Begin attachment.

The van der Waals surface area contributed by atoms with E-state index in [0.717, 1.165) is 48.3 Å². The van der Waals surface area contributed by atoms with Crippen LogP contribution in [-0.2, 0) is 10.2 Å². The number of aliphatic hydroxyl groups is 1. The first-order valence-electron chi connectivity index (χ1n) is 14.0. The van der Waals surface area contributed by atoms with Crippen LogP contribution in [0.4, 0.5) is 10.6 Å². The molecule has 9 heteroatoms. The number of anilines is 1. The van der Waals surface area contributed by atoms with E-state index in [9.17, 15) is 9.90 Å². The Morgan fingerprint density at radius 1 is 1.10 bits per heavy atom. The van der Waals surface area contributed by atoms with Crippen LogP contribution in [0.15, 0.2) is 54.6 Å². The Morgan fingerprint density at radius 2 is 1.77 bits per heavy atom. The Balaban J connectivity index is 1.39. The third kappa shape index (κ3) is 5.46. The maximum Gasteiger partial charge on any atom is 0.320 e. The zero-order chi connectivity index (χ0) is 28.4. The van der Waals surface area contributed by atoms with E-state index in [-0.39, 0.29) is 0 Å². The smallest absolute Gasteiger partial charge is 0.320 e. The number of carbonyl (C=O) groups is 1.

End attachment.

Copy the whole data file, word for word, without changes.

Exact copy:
The van der Waals surface area contributed by atoms with E-state index in [0.717, 1.165) is 48.3 Å². The van der Waals surface area contributed by atoms with Crippen LogP contribution in [-0.2, 0) is 10.2 Å². The number of aliphatic hydroxyl groups is 1. The first-order valence-electron chi connectivity index (χ1n) is 14.0. The van der Waals surface area contributed by atoms with Crippen LogP contribution in [0.4, 0.5) is 10.6 Å². The molecule has 9 heteroatoms. The number of anilines is 1. The van der Waals surface area contributed by atoms with E-state index in [9.17, 15) is 9.90 Å². The Morgan fingerprint density at radius 1 is 1.10 bits per heavy atom. The van der Waals surface area contributed by atoms with Crippen LogP contribution in [0.15, 0.2) is 54.6 Å². The Morgan fingerprint density at radius 2 is 1.77 bits per heavy atom. The Balaban J connectivity index is 1.39. The third kappa shape index (κ3) is 5.46. The maximum Gasteiger partial charge on any atom is 0.320 e. The zero-order chi connectivity index (χ0) is 28.4. The van der Waals surface area contributed by atoms with E-state index in [-0.39, 0.29) is 0 Å². The smallest absolute Gasteiger partial charge is 0.320 e. The number of carbonyl (C=O) groups is 1.